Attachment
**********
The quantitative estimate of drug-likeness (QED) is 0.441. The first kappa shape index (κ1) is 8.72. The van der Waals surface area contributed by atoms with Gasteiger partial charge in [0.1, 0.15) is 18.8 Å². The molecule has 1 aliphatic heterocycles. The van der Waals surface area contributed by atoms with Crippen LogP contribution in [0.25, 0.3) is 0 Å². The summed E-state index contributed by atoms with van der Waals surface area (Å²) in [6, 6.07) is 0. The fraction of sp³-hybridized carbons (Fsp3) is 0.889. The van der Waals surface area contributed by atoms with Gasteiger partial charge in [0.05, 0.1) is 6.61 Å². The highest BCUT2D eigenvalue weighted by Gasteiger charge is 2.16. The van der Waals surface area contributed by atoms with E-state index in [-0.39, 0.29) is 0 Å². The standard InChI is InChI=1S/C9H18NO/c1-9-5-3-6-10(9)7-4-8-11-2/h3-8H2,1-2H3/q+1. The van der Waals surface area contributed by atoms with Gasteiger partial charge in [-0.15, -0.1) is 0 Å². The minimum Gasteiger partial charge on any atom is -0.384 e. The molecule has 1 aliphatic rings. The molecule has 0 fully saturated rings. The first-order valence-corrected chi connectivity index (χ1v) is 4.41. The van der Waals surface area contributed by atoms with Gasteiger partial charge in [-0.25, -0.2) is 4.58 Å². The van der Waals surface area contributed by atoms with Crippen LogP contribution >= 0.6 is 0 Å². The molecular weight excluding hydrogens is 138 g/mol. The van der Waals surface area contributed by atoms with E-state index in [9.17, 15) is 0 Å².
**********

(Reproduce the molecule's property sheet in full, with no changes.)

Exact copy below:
The quantitative estimate of drug-likeness (QED) is 0.441. The first kappa shape index (κ1) is 8.72. The van der Waals surface area contributed by atoms with Gasteiger partial charge in [0.1, 0.15) is 18.8 Å². The molecule has 1 aliphatic heterocycles. The van der Waals surface area contributed by atoms with Crippen LogP contribution in [0.25, 0.3) is 0 Å². The summed E-state index contributed by atoms with van der Waals surface area (Å²) in [6, 6.07) is 0. The fraction of sp³-hybridized carbons (Fsp3) is 0.889. The van der Waals surface area contributed by atoms with Gasteiger partial charge in [0.05, 0.1) is 6.61 Å². The highest BCUT2D eigenvalue weighted by Gasteiger charge is 2.16. The van der Waals surface area contributed by atoms with E-state index in [-0.39, 0.29) is 0 Å². The standard InChI is InChI=1S/C9H18NO/c1-9-5-3-6-10(9)7-4-8-11-2/h3-8H2,1-2H3/q+1. The van der Waals surface area contributed by atoms with Gasteiger partial charge in [-0.15, -0.1) is 0 Å². The minimum Gasteiger partial charge on any atom is -0.384 e. The molecule has 1 aliphatic rings. The molecule has 0 fully saturated rings. The first-order valence-corrected chi connectivity index (χ1v) is 4.41. The van der Waals surface area contributed by atoms with Gasteiger partial charge in [-0.25, -0.2) is 4.58 Å². The van der Waals surface area contributed by atoms with Crippen LogP contribution >= 0.6 is 0 Å². The molecular weight excluding hydrogens is 138 g/mol. The van der Waals surface area contributed by atoms with E-state index in [9.17, 15) is 0 Å².